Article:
Invisible Linux

Invisible Linux

Summary: Who cares whether Linux is visible or invisible, so long as it's there?

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To Jim Zemlin you need no longer care about your operating system.

You don't buy an operating system. You buy a gadget that runs a program. The gadget and its software are one unit.

I call this Invisible Linux.

Once again, the channel has been lost to Windows. Efforts to use Taiwanese OEMS and their tiny netbooks to create real competition for Windows at retail have been lost.

But Jim Zemlin is not deterred. Nor should Linux advocates. Because what he is suggesting has a certain logic to it.

This is the pitch he gave at CompuTex. Use Linux in your gadget, show only the application, and capture the extra margin.

I have seen people on this trip sporting the new HTC Mobile phone, a Google Android phone made in Taiwan, so the message is getting through. You don't need to know if your GPS system is running Linux, or your phone, or any other embedded device performing a set of defined tasks.

At the same time you don't need to know that Google runs Linux, that most top Web sites run Apache servers under Linux, or that your office may be running Linux right now, while what looks like your Windows desktop is actually a virtualizer.

Bill Gates' heirs have done a masterful job pushing Windows up and down the channel. But tomorrow's products may not use that channel. They may not need it.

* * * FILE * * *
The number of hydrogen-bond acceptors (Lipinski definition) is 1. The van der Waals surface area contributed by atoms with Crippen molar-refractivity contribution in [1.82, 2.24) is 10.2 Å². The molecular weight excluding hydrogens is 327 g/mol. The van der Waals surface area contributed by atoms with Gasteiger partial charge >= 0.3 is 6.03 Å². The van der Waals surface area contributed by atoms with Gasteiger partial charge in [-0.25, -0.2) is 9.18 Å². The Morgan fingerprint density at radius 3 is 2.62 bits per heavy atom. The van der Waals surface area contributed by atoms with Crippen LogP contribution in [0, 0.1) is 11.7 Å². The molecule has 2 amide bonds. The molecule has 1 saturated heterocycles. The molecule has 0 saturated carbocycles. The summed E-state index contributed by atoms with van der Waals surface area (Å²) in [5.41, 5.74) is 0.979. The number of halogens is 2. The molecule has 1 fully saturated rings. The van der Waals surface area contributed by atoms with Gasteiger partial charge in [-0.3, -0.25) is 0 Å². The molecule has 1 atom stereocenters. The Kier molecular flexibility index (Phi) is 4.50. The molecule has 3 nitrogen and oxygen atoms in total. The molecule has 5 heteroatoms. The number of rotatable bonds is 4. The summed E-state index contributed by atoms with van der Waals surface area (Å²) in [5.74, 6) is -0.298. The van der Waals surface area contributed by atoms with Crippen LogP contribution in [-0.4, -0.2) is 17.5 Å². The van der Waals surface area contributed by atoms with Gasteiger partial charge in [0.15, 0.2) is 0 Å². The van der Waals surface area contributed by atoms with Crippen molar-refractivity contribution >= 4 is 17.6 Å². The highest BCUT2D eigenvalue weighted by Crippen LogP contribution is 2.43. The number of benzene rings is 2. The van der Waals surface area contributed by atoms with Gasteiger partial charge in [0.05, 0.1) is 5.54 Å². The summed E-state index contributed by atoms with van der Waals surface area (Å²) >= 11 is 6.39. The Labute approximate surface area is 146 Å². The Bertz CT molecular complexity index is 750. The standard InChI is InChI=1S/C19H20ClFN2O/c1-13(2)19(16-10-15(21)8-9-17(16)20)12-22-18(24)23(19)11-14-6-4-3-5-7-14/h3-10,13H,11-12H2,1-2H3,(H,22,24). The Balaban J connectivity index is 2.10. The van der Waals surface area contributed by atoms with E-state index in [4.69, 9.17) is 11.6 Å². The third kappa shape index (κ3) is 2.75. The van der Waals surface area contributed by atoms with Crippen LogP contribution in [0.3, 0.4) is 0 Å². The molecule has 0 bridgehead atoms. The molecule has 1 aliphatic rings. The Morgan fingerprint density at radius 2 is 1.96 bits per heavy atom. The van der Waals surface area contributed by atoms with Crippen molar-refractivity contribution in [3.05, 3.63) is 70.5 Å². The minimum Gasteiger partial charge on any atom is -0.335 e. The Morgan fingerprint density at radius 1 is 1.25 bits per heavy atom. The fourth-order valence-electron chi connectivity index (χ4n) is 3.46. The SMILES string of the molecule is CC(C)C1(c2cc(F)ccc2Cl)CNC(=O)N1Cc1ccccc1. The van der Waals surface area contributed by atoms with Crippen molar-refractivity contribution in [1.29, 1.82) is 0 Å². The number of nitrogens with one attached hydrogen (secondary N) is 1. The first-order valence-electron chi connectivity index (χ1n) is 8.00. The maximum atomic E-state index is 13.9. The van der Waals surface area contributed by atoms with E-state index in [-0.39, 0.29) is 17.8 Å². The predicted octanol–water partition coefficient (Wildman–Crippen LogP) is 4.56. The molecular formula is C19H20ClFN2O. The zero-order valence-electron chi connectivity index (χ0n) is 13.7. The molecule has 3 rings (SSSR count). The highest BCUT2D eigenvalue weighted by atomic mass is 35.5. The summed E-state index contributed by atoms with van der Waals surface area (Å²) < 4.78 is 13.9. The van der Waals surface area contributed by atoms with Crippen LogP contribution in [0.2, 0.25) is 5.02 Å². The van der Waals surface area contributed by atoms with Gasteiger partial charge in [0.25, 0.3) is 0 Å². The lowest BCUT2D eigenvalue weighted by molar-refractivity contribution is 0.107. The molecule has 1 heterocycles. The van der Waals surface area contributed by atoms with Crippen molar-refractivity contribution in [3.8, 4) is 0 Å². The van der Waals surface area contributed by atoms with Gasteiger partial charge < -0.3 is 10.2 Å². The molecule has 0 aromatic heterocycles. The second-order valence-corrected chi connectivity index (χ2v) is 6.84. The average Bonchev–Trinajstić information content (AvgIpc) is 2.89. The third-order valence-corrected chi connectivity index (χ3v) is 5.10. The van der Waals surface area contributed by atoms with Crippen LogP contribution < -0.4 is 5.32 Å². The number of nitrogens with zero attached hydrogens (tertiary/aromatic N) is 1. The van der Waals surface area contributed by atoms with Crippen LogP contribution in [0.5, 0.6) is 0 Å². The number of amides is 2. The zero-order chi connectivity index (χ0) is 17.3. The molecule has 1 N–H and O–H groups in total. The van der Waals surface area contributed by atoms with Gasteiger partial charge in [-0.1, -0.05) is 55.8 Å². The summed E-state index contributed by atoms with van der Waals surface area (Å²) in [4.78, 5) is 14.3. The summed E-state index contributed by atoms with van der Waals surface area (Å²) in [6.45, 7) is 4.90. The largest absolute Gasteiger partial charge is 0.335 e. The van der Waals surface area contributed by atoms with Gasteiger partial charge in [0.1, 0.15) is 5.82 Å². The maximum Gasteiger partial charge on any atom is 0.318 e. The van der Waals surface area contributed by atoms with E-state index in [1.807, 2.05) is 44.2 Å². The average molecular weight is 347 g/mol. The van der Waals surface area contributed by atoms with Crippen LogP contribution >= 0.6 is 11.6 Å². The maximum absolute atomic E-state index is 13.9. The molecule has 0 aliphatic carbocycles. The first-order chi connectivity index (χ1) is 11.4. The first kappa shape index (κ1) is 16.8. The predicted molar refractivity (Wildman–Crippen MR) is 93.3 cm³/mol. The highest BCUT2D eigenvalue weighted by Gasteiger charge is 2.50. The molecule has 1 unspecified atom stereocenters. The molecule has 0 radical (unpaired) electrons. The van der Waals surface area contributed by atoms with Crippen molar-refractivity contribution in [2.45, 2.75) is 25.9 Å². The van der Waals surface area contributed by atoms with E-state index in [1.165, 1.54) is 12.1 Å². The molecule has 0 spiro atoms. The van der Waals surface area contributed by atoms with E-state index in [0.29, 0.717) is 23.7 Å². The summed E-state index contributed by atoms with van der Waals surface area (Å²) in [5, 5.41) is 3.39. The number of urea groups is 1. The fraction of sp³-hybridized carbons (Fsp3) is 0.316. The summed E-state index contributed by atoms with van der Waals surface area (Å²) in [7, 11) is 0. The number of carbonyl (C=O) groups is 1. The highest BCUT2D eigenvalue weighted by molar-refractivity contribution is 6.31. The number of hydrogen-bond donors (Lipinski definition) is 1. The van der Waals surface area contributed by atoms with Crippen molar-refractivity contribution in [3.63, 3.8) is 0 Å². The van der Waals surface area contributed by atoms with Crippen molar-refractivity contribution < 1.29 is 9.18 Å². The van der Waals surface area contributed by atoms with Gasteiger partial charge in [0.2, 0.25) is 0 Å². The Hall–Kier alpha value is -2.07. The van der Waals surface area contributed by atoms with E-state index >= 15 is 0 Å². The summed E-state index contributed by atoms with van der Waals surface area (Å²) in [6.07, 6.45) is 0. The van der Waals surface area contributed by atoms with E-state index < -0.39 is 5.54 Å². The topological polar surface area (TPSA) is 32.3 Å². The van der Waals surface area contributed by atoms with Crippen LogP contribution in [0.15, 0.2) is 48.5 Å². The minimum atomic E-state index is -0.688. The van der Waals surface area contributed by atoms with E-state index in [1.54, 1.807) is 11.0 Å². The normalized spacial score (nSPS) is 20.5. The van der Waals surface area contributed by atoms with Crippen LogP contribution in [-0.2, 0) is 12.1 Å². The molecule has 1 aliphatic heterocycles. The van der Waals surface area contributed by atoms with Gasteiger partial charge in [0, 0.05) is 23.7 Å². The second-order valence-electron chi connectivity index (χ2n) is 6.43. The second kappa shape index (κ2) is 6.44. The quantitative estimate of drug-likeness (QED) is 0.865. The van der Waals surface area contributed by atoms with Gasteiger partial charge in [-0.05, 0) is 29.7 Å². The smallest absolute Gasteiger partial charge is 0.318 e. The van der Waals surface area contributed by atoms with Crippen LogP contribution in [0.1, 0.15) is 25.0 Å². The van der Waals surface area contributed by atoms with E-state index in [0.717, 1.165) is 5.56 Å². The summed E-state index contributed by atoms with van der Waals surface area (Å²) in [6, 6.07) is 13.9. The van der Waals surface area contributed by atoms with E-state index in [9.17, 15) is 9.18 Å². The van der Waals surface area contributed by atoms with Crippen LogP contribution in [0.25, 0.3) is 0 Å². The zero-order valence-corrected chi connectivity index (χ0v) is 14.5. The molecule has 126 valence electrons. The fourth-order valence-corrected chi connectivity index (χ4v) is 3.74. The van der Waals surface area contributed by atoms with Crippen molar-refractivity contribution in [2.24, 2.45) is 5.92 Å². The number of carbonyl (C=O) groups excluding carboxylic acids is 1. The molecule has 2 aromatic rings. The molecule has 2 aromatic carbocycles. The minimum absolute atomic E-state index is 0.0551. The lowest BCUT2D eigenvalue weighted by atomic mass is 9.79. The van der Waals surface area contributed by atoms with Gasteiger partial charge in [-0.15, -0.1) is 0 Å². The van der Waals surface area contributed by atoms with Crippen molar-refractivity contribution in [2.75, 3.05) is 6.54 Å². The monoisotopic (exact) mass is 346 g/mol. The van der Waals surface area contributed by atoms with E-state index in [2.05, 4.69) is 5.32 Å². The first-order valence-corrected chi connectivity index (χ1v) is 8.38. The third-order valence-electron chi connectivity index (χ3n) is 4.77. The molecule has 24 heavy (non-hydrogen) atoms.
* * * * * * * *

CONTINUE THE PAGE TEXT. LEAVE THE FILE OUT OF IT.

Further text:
Who cares whether Linux is visible or invisible, so long as it's there? Do you? [poll id="103"]

Topics: Operating Systems, Linux, Open Source, Software

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92 comments
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  • Linux on the mobile "desktop"

    Many/most of the major smartphone/mobile OSes are based on Linix: Android, WebOS, LiMo, Moblin, Maemo, Ubuntu, .... The iPhone OS is based on FreeBSD, a cousin of Linux.

    Thus, Linux/*nix is already entering the "desktop" of the average user, through the use of mobile devices. And, as users migrate more & more of their daily tasks to their mobile devices (email, messaging, web surfing, multi-media playback, games, etc.), they are essentially moving more & more of their daily computing to Linux/*nix.
    linuser
    • A different channel

      This particular "mobile" channel is not controlled by
      MS, it is controlled by the tel cos. And these tel cos
      do not want to be dictated to by MS the way that PC
      manufacturers are. They want to control their own
      destiny. In fact the invisible or re-brand-able OS just
      suits them fine.
      bigpicture
    • Wack-Wack Oops!!



      Most of the big name smart phones, and certainly the best ones run on Symbian!
      zdnet@...
  • I voted yes.

    Linux visibility counters the Redmond noise.
    fr0thy2
    • Monkeys make a lot of noise, sometimes they even throw chairs

      but I really don't care what they do, what matters to me is knowing that Linux is helping people free themselves from the hands of convicted monopolists.

      Recognition is important but not as important as stopping the forces of evil.
      InAction Man
      • Forces of EVIL?

        Too many Star Wars movies, I think.

        Microsoft is just a company that you (and anyone
        else) can just say NO to. Stop this dribble and
        move on.
        robhill
        • Yeah, it's not like MS threatened competition